But, Vega Pederson said continued funding from federal and state governments will be important. “We have to have a broader community conversation about addressing some of the fundamental lacks in our community that need additional investments from the federal and state government,” Vega Pederson said.
Preschool for All's challenges and victories
Vickers asked Vega Pederson to talk about the first year of Preschool for All, the universal preschool program that was developed and passed by voters under Vega Pederson’s leadership. “What are the impacts that we should be excited about, and what are some of the challenges that lie ahead?” Vickers asked.
“I think we should be incredibly excited that we have 700 children in our community that have been able to experience a joyful, quality preschool environment this year that otherwise wouldn’t have had that opportunity,” Vega Pederson said.
Vega Pederson said a challenge with implementing universal preschool is workforce shortages caused by low wages — a trend that Preschool for All is working to reverse. “The fact that we have workers and providers of Preschool for All programs that are making a living wage — that are making salaries comparable to public school kindergarten teachers — is incredibly important to be able to grow the pipeline of people coming into the field, people who see this as a career opportunity,” she said.
She also pointed out that it can be easy to lose focus on upstream solutions, including ones like Preschool for All — but that it’s exciting to see solutions like Preschool for All come to fruition.
“In this work, it’s so easy to focus on the emergency in front of you, the crisis in front of you, because we know there are so many people in crisis right now. But we have to be making upstream investments,” Vega Pederson said. “We have to be making that generation-level change so that in 20 years we’re not in the same situation, or a worse situation, than we are now.”
“We have made investments that truly value people’s human potential, their capacity to rise, their capacity to thrive. That is what Preschool for All does. That is what a lot of the work the County does is about,” Vega Pederson said. “That is one thing we should be excited about.”
Students ask Chair about behavioral health, youth involvement and government coordination
Vega Pederson also responded to questions from students in the audience. Byronie McMahon, a senior at Cleveland High School who is this year’s student representative on the Portland Public Schools Board of Education, asked about the County’s investments in behavioral health for students.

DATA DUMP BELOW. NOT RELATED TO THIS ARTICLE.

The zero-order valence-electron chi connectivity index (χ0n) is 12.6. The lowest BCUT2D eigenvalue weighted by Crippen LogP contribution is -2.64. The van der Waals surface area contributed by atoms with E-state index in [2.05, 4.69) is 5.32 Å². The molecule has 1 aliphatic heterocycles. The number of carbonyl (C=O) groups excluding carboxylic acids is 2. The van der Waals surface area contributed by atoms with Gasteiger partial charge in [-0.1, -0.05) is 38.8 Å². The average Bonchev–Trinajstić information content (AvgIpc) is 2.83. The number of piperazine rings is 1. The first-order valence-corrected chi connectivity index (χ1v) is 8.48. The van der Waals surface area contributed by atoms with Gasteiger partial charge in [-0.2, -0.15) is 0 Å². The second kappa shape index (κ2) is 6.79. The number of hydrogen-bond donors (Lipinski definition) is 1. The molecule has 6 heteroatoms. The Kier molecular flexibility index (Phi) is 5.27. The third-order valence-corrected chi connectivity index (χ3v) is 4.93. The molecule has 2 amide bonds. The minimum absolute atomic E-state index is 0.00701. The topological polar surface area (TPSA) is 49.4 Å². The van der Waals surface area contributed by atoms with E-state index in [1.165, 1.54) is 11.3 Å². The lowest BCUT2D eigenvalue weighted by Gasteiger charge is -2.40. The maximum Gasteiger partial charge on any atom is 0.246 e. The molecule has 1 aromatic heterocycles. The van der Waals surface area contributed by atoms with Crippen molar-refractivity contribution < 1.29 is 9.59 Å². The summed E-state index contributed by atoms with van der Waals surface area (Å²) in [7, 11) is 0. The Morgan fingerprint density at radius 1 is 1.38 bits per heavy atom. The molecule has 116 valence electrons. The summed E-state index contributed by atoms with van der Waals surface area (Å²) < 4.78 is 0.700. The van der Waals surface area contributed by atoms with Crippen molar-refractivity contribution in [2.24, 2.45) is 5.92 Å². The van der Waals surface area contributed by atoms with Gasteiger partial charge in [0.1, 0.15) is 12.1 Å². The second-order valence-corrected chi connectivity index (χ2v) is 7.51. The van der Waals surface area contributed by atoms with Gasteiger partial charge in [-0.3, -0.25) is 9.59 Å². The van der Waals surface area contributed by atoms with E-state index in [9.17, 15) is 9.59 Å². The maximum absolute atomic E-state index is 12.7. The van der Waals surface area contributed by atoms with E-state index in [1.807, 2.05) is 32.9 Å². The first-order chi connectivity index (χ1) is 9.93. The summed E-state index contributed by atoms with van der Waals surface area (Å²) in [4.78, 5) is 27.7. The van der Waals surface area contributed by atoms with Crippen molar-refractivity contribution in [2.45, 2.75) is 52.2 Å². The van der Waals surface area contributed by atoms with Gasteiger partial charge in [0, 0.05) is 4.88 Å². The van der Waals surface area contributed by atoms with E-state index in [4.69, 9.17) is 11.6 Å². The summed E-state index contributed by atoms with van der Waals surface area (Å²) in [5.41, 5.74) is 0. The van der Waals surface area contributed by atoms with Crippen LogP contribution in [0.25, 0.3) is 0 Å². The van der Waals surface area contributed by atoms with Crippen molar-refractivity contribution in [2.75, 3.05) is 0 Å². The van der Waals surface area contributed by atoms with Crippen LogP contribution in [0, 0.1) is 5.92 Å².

Frankie Silverstein, a junior at Franklin High School who will serve as next year’s Student Representative for the Portland Public Schools Board of Education, asked how the County is involving students and youth in its budgeting process.
Vega Pederson admitted that one frustrating thing about entering office in the middle of a budget cycle was not being able to control the level of community engagement — including with youth — throughout the process, something she plans to correct with next year’s budget cycle.
She encouraged students to engage by attending and participating in the County’s budget hearings. And, she said students can apply to join Multnomah Youth Commission, the official youth policy body for both the City of Portland and Multnomah County with members aged 13-21.
Sophie McEwen, a Franklin high school student who serves on the school’s Mock Trial and Constitutional Law teams, asked the Chair to talk more about the County’s partnership with other jurisdictions. “I was wondering if you could speak to how the County will continue to work with the City and the State on issues that we have beliefs on?”
Vega Pederson said that collaboration with other government agencies has been a priority since she took office. “People want government to be working together to find solutions to our problems,” Vega Pederson said, adding that all levels of governments need to work together — and with community members and stakeholders — to be effective.
She said increased communication and transparency has been key to improving coordination with other local governments. “We’ve made some really great inroads, at the level of the City and with the State. I’m really happy with where we are now with those relationships.”
To close out, Vega Pederson shared her optimism about the future of Multnomah County.
“I am so optimistic about where we are right now in our County and our City, the potential that we have — coming out of COVID and a racial reckoning that is long overdue — to take the experience we all had and work together change things that have needed to be changed for a long time. To make the investments together to address with honesty, frankness, transparency the challenges we have, and working toward that together,” Vega Pederson said.